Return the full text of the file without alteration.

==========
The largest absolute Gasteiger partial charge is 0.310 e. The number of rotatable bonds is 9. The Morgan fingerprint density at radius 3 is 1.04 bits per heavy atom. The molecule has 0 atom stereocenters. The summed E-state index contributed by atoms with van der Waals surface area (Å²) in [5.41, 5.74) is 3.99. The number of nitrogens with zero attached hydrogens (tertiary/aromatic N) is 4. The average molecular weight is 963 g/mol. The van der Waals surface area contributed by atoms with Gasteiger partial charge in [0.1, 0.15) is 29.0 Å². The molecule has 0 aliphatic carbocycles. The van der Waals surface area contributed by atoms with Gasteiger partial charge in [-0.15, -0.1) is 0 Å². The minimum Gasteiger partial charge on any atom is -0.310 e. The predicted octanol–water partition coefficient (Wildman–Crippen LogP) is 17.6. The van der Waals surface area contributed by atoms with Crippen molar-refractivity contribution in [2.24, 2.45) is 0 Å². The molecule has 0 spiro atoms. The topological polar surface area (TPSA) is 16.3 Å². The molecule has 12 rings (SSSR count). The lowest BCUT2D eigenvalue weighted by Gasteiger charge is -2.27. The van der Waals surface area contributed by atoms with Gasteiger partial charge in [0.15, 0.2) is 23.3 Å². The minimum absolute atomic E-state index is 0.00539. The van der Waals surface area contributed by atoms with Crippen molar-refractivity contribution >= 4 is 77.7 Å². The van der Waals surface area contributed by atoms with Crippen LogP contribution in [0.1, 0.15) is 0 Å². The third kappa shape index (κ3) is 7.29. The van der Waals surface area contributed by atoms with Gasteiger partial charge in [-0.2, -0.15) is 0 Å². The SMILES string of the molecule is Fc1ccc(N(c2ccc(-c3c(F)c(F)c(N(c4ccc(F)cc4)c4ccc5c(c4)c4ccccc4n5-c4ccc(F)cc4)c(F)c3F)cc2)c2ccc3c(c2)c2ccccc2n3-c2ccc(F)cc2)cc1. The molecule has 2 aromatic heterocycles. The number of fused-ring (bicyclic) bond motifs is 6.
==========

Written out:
The largest absolute Gasteiger partial charge is 0.310 e. The number of rotatable bonds is 9. The Morgan fingerprint density at radius 3 is 1.04 bits per heavy atom. The molecule has 0 atom stereocenters. The summed E-state index contributed by atoms with van der Waals surface area (Å²) in [5.41, 5.74) is 3.99. The number of nitrogens with zero attached hydrogens (tertiary/aromatic N) is 4. The average molecular weight is 963 g/mol. The van der Waals surface area contributed by atoms with Gasteiger partial charge in [0.1, 0.15) is 29.0 Å². The molecule has 0 aliphatic carbocycles. The van der Waals surface area contributed by atoms with Gasteiger partial charge in [-0.15, -0.1) is 0 Å². The minimum Gasteiger partial charge on any atom is -0.310 e. The predicted octanol–water partition coefficient (Wildman–Crippen LogP) is 17.6. The van der Waals surface area contributed by atoms with Crippen molar-refractivity contribution in [2.24, 2.45) is 0 Å². The molecule has 0 spiro atoms. The topological polar surface area (TPSA) is 16.3 Å². The molecule has 12 rings (SSSR count). The lowest BCUT2D eigenvalue weighted by Gasteiger charge is -2.27. The van der Waals surface area contributed by atoms with Gasteiger partial charge in [0.15, 0.2) is 23.3 Å². The minimum absolute atomic E-state index is 0.00539. The van der Waals surface area contributed by atoms with Crippen molar-refractivity contribution >= 4 is 77.7 Å². The van der Waals surface area contributed by atoms with Crippen LogP contribution in [0.1, 0.15) is 0 Å². The third kappa shape index (κ3) is 7.29. The van der Waals surface area contributed by atoms with Gasteiger partial charge in [-0.2, -0.15) is 0 Å². The SMILES string of the molecule is Fc1ccc(N(c2ccc(-c3c(F)c(F)c(N(c4ccc(F)cc4)c4ccc5c(c4)c4ccccc4n5-c4ccc(F)cc4)c(F)c3F)cc2)c2ccc3c(c2)c2ccccc2n3-c2ccc(F)cc2)cc1. The molecule has 2 aromatic heterocycles. The number of fused-ring (bicyclic) bond motifs is 6.